Credit Valley Trail Master Plan

The Credit Valley Conservation Foundation Board has created and approved the Credit Valley Trail (CVT) Strategy.

Feb 06, 2020   •   Livable Communities, Grant

Credit Valley Conservation
cvc.ca

$100,000 (over 2 years)
Grant Stream: Prosperous Greenbelt
Grant Approved: August 31, 2015

Following 2.5 years of robust consultation and collaborative public engagement, the Credit Valley Conservation Foundation Board created and approved the Credit Valley Trail (CVT) Strategy. The Strategy establishes the collaborative vision, mission, and values of the Credit Valley Trail, and will guide the creation of trails over the next 25 years. The 25-year strategy, made possible by the Greenbelt Foundation, transformed a 60-year old concept into a commitment to create a 100 km trail from the headwaters in Orangeville to the mouth of Lake Ontario in Port Credit. Ultimately, this project inspires, connects, and empowers infinite generations of river guardians who will value and protect the Credit Valley watershed.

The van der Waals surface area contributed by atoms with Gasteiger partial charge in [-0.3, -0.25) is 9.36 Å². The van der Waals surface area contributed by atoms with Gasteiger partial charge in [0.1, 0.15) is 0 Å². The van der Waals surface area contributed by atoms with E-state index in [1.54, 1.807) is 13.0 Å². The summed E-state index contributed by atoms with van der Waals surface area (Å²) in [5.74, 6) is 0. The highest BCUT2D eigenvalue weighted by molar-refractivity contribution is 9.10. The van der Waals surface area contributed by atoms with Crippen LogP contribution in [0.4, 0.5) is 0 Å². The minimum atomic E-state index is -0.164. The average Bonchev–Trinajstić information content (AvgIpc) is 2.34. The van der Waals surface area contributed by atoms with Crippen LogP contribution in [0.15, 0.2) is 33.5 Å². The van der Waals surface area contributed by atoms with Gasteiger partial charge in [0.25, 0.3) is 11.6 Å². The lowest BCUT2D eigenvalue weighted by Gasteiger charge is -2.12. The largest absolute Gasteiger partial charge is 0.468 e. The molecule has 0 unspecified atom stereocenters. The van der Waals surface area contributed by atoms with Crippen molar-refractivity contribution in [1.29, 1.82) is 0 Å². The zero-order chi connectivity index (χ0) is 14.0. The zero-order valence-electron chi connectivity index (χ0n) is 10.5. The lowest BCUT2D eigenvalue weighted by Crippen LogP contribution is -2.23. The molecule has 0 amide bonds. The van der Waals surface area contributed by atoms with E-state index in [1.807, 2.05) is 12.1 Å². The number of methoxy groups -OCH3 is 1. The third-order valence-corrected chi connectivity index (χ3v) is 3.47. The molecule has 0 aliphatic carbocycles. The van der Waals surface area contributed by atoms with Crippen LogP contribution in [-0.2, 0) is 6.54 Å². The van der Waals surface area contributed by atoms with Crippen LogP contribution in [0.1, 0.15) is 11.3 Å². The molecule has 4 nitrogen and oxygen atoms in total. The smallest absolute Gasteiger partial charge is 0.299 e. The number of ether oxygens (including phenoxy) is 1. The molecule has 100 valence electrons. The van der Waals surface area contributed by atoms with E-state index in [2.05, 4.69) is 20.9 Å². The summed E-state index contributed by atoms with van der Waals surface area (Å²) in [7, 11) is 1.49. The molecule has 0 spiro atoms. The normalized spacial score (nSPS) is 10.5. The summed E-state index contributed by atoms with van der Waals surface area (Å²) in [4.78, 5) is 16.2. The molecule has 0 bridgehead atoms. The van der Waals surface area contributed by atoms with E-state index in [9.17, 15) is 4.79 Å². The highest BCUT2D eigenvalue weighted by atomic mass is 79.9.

The Credit Valley Conservation Foundation has created and approved the Credit Valley Trail Strategy, guiding the creation of 100 kilometres of trails over the next 25 years.

Lead partners include City of Brampton, Town of Caledon, Credit Valley Conservation Authority, Credit Valley Heritage Society, Greenbelt Foundation, Town of Halton Hills, City of Mississauga, Mississaugas of the New Credit First Nation, Town of Orangeville, and the Region of Peel. To advance the achievement of CVT Strategic Directions, two implementation committees, the CVT Indigenous Roundtable, and the CVT Experience Planning Committee have committed to producing three experiential plans that will position the Credit Valley Trail as a unique trail of distinction. This will be accomplished through the development of the CVT Indigenous Experience Plan, The CVT Arts, Culture and Tourism Plan, and the CVT Heritage Destination Plan. These plans will provide abundant opportunities to bring the trail to life, and empower trail users and community members to become a part of the history and future of the Credit River and the Greenbelt.

Photo: John Temponeras